Abstract: The chapter begins by looking at the ubiquitous threat that climate change presents, and particularly the profound threat that rising surface temperatures and increasingly volatile weather systems pose to development and security prospects. It goes on to focus more specifically on present and future impacts of climate change on the achievement and consolidation of the Millennium Development Goals. It then explores climate change adaptation and mitigation as distinct but complementary responses to climate change, before introducing the field of disaster risk reduction and its current process of convergence with climate change adaptation. Moves towards an integrated resilience-building approach to development, also embracing peace building and social protection, are touched upon. The chapter then turns to economic growth as the fundamental driver of both climate change and disaster risk. It closes by suggesting ways in which development proponents and organisations might begin to orient their agendas and action programs to counter the hegemonic growth model and thereby help diminish the climate change threat.
David Selby & Fumiyo Kagawa. Development Education and Education for Sustainable Development. Are they Striking a Faustian Bargain? In: Stephen McCloskey (ed.), Policy and Practice: A Development Education Review. Tenth Anniversary Edition. Centre for Global Education, Belfast, 2015, 110-24.
Abstract: Faustus is writ large in European mythology. A sixteenth century German astronomer, he is reputed to have sold his soul to the devil for unlimited power. In modern English parlance, to 'strike a Faustian bargain' is to be willing to sacrifice anything for knowledge or power or influence, closing one's eyes to the consequences. This article enters the landscape of development education and education for sustainable development and finds either a falling in with the neoliberal marketplace agenda or a reluctance to directly, overtly and critically engage with that agenda. The authors wonder why. Are the two fields in danger of striking a Faustian bargain so as to achieve some purchase and influence over educational directions, a bargain that brings short-term gains at the expense of transformative goals? The authors offer suggestions for having influence while sidestepping such a bargain.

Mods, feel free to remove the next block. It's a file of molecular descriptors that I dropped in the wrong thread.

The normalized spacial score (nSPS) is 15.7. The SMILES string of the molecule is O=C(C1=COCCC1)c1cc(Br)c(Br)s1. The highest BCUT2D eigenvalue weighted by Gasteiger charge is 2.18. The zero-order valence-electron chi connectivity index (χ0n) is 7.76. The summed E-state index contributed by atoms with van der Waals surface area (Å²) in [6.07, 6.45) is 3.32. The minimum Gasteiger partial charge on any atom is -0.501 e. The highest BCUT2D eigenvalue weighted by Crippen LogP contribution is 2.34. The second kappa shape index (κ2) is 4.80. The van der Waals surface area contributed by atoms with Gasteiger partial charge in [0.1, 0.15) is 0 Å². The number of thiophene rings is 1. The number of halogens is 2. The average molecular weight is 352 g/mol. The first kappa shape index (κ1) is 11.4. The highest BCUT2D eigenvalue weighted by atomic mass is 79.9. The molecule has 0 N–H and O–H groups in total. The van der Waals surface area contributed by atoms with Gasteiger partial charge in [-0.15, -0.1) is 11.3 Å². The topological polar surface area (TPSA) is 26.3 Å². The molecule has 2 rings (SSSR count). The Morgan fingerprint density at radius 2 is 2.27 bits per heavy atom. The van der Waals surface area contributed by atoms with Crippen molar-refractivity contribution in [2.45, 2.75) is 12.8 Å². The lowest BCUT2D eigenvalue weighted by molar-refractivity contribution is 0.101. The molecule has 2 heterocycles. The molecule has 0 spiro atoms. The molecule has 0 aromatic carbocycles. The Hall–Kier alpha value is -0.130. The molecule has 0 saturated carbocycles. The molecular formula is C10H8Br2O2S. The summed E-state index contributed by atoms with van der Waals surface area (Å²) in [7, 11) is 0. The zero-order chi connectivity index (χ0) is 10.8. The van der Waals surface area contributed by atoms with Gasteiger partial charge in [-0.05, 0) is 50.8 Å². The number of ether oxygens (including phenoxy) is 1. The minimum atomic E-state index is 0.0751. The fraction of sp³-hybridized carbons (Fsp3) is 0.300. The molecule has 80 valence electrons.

Bert Tulk. 'Fracking: Unlocking the Great Debate', Green Teacher, Fall 2014, Issue 104, 12-15.
Abstract: After noting the context for the current controversy surrounding hydraulic fracturing, the article outlines the basic elements of the process and highlights the core arguments of proponents and opponents of the practice. The ‘Fracking in the Classroom’ section provides information-gathering activities, a media analysis strategy and steps for a town hall style debate with potential for a range of further student engagement and action. Links to resources appropriate for the high school classroom are also listed.
David Selby & Fumiyo Kagawa. Striking a Faustian Bargain? Development Education, Education for Sustainable Development and the Economic Growth Agenda. In: Stephen McCloskey (ed.), Development Education in Policy and Practice, Palgrave Macmillan, Gordonsville VA, 2014, 143-57.
Abstract. Faustus is writ large in European mythology. A sixteenth century German astronomer, he is reputed to have sold his soul to the devil for unlimited power. In modern English parlance, to ‘strike a Faustian bargain’ is to be willing to make questionable sacrifices for knowledge or power or influence, closing one’s eyes to the consequences. This chapter asks whether the interrelated and overlapping fields of development education and education for sustainable development are in process of striking a Faustian bargain. Each field draws significant inspiration from a radical, status quo critical, value system of transformative intent with respect to the human condition and the human/nature relationship. But, are there signs within each field of a compromising of values and trimming of original vision in the light of the economic growth agenda and global marketplace? And, if so, is that happening by commission, by oversight borne of sleeping immersion in current orthodoxies, or by studied omission? The chapter ends by proposing ways of sidestepping the Faustian bargain.
David Selby & Fumiyo Kagawa, ‘World as “Lasting Storm”: Educating for Disaster Risk Reduction,’ Green Teacher, Summer 2013, Issue 100, 21-32 .